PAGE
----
As we move into fall, the bounty of Canada's farms, fields, and fisheries is filling local markets across the country: artisan cheese in Montreal, fresh sockeye salmon in Vancouver, plump blueberries in Thunder Bay, and scones, biscuits, and countless other treats made from heritage Red Fife wheat grown on the prairies.
No question about it, Canadians are embracing the idea of eating food produced closer to home, a sustainability movement that has been dubbed "locavorism". Proponents of eating local argue that we need to increase food security and reduce our dependence on other regions or nations for supplies of milk, meat, vegetables, fruit, cooking oil, grains, and other staples, as well as luxury items like fine wine and fancy cheese.
According to the experts, the planet faces looming scarcities of almost everything necessary to sustain high crop yields — water, land, fertilizer, oil, and a stable climate. A disruption in global trade brought on by crop failure or skyrocketing oil prices could have serious consequences in many regions of Canada, especially in communities in the Arctic and coastal Canada that have to import food largely from elsewhere.
For example, in Powell River, B.C., most food on the supermarket shelves has to be trucked and then shipped by boat from distribution centres in the Lower Mainland and Vancouver Island every day. The Powell River Food Security Project is an initiative by the community to reduce its over-reliance on imported food, along with the associated costs and insecurity of supply, by promoting backyard gardens and, on a larger scale, farming of local acreage.
The social and environmental benefits of eating local are also compelling. The globalization of food supply means that, on average, most of our food has to travel some 2,400 kilometres from field to table, resulting in enormous emissions of greenhouse gases and other atmospheric pollutants from the millions of trucks, container ships, trains, and other vehicles required to transport food around the planet.
For many people, the desire to eat local is motivated by the need for more information about how the food they eat is produced and prepared. Today, we are so disconnected from our food: processed and packaged foods, vacuum-sealed chicken breasts, garlic imported from China, apples from New Zealand, and the plethora of other cheap imported foods have become little more than delivery systems for nutrients, calories, sugar, salt, and fat. If you buy your meat and fruit and vegetables at a local farmer's market, you can talk to the farmer or producer and find out what the chicken ate or how the potatoes were grown before you choose to put them on your dinner table.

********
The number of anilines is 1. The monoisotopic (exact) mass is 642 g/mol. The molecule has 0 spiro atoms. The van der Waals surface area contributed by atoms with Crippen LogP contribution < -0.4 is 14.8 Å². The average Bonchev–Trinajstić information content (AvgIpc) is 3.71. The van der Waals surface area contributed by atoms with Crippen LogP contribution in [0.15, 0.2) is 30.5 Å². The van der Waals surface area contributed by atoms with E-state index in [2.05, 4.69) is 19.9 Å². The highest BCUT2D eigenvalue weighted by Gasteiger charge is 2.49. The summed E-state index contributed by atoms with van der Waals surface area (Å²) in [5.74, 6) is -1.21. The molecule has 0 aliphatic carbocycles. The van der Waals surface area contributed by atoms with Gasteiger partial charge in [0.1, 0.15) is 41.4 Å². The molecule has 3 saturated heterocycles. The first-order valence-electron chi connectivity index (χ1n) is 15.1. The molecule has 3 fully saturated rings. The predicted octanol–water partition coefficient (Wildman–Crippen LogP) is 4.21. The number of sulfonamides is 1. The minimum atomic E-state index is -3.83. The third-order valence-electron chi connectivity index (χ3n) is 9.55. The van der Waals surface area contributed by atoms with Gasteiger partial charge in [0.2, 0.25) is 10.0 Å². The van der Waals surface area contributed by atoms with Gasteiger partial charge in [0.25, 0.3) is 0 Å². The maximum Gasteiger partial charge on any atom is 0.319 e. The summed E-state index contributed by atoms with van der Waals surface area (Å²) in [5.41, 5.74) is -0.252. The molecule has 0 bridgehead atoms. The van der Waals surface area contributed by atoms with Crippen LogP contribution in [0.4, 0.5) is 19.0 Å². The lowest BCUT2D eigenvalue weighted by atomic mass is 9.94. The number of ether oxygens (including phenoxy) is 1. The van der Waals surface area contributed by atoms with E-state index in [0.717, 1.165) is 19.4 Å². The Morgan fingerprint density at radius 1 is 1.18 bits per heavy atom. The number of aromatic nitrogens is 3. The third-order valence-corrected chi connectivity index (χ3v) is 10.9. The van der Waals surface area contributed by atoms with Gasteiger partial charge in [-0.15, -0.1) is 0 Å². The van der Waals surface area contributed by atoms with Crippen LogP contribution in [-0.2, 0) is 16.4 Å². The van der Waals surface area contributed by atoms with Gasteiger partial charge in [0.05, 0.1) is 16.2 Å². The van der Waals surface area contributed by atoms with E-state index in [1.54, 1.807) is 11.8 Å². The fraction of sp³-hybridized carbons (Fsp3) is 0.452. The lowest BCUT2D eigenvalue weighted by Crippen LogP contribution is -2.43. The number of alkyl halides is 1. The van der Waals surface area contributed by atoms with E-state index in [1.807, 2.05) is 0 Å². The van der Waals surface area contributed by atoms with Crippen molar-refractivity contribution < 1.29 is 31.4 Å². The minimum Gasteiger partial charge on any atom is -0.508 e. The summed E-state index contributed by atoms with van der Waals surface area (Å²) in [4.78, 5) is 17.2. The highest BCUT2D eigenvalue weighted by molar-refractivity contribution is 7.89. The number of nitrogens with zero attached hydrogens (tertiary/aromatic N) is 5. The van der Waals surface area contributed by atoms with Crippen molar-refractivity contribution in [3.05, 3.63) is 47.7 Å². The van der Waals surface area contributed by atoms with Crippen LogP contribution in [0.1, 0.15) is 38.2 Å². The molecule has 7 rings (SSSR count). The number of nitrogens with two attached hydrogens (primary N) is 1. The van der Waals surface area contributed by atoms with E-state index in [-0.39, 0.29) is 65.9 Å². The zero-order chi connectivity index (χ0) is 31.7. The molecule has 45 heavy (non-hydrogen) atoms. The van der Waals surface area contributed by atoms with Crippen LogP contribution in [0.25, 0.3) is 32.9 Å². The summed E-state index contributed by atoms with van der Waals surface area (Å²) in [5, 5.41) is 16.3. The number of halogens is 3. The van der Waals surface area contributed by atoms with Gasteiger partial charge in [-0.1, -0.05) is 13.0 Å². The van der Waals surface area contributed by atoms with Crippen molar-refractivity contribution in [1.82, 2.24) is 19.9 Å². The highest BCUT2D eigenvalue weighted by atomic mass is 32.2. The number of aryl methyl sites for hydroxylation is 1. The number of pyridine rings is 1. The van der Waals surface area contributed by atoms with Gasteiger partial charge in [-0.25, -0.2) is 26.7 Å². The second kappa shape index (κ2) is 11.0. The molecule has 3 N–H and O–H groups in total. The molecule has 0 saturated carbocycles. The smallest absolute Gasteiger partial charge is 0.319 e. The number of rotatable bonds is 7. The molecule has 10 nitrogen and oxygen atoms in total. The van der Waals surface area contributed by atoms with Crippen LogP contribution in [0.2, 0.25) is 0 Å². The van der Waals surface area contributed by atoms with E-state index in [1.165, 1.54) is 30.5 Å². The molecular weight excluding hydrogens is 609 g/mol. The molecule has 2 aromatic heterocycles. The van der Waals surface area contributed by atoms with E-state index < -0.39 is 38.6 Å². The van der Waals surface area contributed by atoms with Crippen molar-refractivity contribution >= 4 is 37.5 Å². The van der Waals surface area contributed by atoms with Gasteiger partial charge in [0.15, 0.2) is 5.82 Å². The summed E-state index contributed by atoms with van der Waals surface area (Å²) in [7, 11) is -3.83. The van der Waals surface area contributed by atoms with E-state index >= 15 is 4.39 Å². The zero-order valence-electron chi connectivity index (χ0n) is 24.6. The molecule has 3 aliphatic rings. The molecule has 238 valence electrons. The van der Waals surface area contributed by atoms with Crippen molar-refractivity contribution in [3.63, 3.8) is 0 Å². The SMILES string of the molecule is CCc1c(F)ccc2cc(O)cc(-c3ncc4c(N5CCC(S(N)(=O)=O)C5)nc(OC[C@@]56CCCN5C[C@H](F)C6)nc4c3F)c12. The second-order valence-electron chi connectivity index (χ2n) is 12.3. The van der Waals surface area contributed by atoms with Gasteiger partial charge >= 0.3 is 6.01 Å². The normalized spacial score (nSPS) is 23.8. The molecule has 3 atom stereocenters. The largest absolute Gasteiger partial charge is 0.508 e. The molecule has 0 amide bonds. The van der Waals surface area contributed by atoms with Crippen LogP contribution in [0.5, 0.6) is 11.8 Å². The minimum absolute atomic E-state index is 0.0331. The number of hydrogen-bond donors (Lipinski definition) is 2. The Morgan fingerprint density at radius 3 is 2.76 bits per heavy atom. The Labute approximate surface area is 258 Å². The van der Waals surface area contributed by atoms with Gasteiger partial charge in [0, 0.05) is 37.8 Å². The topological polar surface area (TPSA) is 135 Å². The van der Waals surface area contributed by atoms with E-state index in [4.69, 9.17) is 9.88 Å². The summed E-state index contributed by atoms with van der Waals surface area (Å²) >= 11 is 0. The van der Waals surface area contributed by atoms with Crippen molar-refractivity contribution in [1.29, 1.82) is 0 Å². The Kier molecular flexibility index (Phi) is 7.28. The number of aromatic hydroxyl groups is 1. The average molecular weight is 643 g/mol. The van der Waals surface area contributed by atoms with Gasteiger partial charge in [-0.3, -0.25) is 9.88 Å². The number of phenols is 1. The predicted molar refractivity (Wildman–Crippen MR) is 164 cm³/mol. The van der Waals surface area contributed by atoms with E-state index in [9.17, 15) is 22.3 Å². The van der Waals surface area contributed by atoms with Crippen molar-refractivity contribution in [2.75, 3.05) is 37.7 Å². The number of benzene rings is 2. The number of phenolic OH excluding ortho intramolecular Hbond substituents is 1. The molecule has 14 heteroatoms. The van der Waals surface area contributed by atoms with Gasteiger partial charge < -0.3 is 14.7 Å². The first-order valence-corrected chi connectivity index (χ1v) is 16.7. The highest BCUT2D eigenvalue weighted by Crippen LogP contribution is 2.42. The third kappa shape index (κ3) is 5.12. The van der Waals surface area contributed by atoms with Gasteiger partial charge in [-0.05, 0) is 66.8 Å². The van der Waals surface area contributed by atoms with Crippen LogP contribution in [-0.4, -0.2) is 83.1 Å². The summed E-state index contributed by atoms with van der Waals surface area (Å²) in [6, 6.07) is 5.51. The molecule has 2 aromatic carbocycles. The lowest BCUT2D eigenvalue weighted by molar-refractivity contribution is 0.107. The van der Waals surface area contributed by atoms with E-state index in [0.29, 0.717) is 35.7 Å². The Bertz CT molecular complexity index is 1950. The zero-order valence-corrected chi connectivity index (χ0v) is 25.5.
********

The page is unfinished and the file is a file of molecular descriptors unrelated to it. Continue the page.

Many people would also argue that local food, because it is usually fresher, tastes better.
Although it is encouraging to see more people take greater responsibility for the food they eat by choosing to buy local, we can't let governments off the hook. Politicians need to support local agriculture by implementing policies and laws that protect farmland, ensure that Canadian farmers receive a fair price for the food they grow, and remove regulatory barriers that hinder farm-gate sales.
The protection of Canada's rich agricultural soil from urban sprawl, roads, industrial development, and other land use must be central to any government local food strategy. Study after study has shown that Canada's best agricultural land is being chewed up and paved over because of poor urban-planning decisions that value parking lots, new highways, and larger strip malls over keeping our precious bank of fertile soil for current and future generations of farmers to steward — for our benefit.
A report by the David Suzuki Foundation, Ontario's Wealth, Canada's Future, found that an alarming 16 per cent of farmland in the Greater Toronto Area was lost to urban encroachment between 1996 and 2001. This represents the loss of thousands of acres of some of the most fertile soils in all of North America. The same is happening in other growing communities across the country — like Ottawa, Calgary, and even smaller towns like Fort St. John in northern B.C.
We should all be concerned about these issues if we want to maintain local food security and minimize the environmental costs of the food we eat.